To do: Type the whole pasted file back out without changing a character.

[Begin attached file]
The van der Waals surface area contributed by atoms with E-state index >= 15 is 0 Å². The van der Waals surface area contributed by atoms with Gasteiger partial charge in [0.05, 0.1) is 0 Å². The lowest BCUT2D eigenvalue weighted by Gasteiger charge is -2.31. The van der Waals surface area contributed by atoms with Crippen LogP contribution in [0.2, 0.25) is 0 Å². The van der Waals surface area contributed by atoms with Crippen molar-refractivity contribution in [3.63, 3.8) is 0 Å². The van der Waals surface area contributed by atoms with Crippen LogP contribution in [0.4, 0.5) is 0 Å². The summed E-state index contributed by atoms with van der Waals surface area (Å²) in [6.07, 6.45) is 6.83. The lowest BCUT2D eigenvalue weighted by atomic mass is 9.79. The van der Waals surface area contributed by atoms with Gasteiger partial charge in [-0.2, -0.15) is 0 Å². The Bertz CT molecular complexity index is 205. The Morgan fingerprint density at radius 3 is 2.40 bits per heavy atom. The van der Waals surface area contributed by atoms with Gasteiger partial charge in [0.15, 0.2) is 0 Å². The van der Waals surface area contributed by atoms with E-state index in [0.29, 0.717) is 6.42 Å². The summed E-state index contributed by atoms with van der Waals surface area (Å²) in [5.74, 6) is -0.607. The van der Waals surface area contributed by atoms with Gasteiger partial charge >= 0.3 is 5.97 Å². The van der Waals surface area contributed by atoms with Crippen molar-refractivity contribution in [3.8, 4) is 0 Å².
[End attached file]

The van der Waals surface area contributed by atoms with E-state index >= 15 is 0 Å². The van der Waals surface area contributed by atoms with Gasteiger partial charge in [0.05, 0.1) is 0 Å². The lowest BCUT2D eigenvalue weighted by Gasteiger charge is -2.31. The van der Waals surface area contributed by atoms with Crippen LogP contribution in [0.2, 0.25) is 0 Å². The van der Waals surface area contributed by atoms with Crippen molar-refractivity contribution in [3.63, 3.8) is 0 Å². The van der Waals surface area contributed by atoms with Crippen LogP contribution in [0.4, 0.5) is 0 Å². The summed E-state index contributed by atoms with van der Waals surface area (Å²) in [6.07, 6.45) is 6.83. The lowest BCUT2D eigenvalue weighted by atomic mass is 9.79. The van der Waals surface area contributed by atoms with Gasteiger partial charge in [-0.2, -0.15) is 0 Å². The Bertz CT molecular complexity index is 205. The Morgan fingerprint density at radius 3 is 2.40 bits per heavy atom. The van der Waals surface area contributed by atoms with Gasteiger partial charge in [0.15, 0.2) is 0 Å². The van der Waals surface area contributed by atoms with E-state index in [0.29, 0.717) is 6.42 Å². The summed E-state index contributed by atoms with van der Waals surface area (Å²) in [5.74, 6) is -0.607. The van der Waals surface area contributed by atoms with Gasteiger partial charge >= 0.3 is 5.97 Å². The van der Waals surface area contributed by atoms with Crippen molar-refractivity contribution in [3.8, 4) is 0 Å².